My Q*Bert Teaches the Binomial Theorem video last year for Kate Nowak’s contest was quite popular.

This included one person wanting videos in all of Algebra 2. I’ve got some summer time, but not quite **that** much time. (I am co-teaching Representation and Number for K-8 Teachers; and yes, one of these days I’ll get ’round to blogging about all my experiences working in preparing teachers.)

Still, I want to make another video this summer, so here’s a reverse contest of sorts. Post a comment with what you’d like me to make a video of. Feel free to make it hard! I’ll pick the most convincing argument and come up with something (and if I’m feeling really saucy, I’ll also make a video on the runner-up). I promise (as I hopefully pulled off with Q*Bert) to use the dynamism of the video format rather than just converting a standard lesson.

### Like this:

Like Loading...

*Related*

Filed under: Education, Mathematics

Kate Nowak, on June 5, 2011 at 6:04 am said:These are my real snoozers in Algebra 2:

Finding roots of polynomial functions of degree > 2

Solving systems of higher order functions

I look forward to watching the results of whatever you end up doing!

Jason Dyer, on June 5, 2011 at 6:06 am said:Convince me! Why are they hard! Details!

(Not just being ornery, it’ll help to know more in creating the details of a video.)

Kate Nowak, on June 5, 2011 at 6:20 am said:Oh! Sorry. It didn’t occur to me to make a case. I’m only on my first cup of coffee.

In Algebra 2 we only look at functions with real roots so I tend to stick to 1. the graphing calculator and 2. functions that are easy to factor by grouping. But I don’t have a way to attach meaning to them, so my lessons aren’t sticky. I’d like to have a way to present them that isn’t purely abstract.

I have ideas about exploring them as the products of their linear factors, but I haven’t even begun to develop it as a lesson. So maybe you will do it for me. 😀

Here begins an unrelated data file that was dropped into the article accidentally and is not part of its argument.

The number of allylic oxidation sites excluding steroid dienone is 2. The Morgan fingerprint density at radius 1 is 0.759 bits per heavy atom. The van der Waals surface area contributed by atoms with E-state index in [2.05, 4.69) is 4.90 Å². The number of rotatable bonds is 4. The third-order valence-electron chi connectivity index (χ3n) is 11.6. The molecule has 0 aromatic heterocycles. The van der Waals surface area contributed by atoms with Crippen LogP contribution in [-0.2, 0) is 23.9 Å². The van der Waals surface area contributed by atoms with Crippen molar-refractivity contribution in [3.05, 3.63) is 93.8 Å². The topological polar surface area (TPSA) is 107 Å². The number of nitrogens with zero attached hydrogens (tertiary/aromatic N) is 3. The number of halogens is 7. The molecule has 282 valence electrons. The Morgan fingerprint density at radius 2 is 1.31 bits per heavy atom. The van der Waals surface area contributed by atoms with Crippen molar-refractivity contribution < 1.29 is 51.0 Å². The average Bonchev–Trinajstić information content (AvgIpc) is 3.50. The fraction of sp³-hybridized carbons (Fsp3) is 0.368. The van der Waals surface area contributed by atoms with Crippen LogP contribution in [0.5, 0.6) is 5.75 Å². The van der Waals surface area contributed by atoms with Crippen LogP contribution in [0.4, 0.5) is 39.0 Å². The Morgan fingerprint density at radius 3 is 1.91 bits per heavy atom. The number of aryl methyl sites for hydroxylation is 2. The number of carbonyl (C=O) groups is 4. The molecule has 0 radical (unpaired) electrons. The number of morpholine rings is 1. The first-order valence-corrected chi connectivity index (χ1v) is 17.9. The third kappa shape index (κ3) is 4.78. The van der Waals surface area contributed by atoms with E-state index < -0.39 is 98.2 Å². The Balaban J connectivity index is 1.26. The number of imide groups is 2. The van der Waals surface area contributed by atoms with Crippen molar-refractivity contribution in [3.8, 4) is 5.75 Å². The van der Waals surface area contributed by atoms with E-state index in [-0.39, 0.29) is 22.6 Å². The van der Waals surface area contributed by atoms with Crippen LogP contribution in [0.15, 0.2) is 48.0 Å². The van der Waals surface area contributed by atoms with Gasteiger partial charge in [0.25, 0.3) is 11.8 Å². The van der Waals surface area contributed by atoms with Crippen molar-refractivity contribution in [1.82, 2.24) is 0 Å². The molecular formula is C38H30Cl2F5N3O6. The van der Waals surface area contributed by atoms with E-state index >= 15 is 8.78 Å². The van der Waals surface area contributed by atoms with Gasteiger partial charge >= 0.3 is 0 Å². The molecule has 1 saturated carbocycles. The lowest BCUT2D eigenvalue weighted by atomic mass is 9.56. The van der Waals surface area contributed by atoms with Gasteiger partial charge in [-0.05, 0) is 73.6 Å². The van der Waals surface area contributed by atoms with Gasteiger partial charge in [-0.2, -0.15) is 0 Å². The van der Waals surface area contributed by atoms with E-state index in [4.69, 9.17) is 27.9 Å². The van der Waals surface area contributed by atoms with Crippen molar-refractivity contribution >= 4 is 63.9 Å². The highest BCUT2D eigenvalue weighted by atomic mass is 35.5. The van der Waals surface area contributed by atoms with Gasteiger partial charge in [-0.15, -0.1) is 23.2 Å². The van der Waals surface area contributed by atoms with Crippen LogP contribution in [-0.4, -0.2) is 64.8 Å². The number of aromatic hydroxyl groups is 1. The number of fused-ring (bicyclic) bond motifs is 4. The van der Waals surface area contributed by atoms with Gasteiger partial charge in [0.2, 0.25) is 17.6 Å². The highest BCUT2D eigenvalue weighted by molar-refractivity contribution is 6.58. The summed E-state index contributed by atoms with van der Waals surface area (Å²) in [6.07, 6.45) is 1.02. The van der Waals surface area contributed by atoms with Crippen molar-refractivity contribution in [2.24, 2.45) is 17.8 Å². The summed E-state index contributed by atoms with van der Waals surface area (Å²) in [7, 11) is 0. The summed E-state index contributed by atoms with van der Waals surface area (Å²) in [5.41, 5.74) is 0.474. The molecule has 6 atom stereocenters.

Rachel, on June 5, 2011 at 6:06 am said:Finding roots of higher order polynomials is a good one, I would also like to nominate properties of logarithms.

joshg, on June 5, 2011 at 9:00 am said:If you could make a Q-Bert level of quality video teaching about trig proofs, you win the internet.

In our curriculum at least, trig proofs & identities are really the first solid exposure that our students have to algebraic proofs. They’ve seen some geometric proofs prior, but the concept of logically proving two things to be true is still this completely foreign thing to them.

I have *no* idea how you would turn this into a compelling video, but I would love to see the results.

samjshah, on June 5, 2011 at 2:39 pm said:I’m throwing my support behind log laws/rules.

root, on June 5, 2011 at 10:44 pm said:I’d say that while there are natural contexts that lend themselves to interpretations with trig functions (astronomy), logs (radioactive decay), and polynomial equations (projectile motion, taking into account jerk factor, etc), systems of linear equations with more than 4 variables are hard to imagine as anything more than exercises in tedium. Visualizing hyperspace is very difficult for most people, so you could use the time dimension to make it a little easier. Alternately, kids would be riveted if you created a configuration space for a biped robot, showed how the variables changed as it underwent a series of motions, and generate systems of equations to account for center of balance or something.

Scott McLeod, on June 6, 2011 at 3:02 pm said:How about ‘Why you should care about Algebra 2?’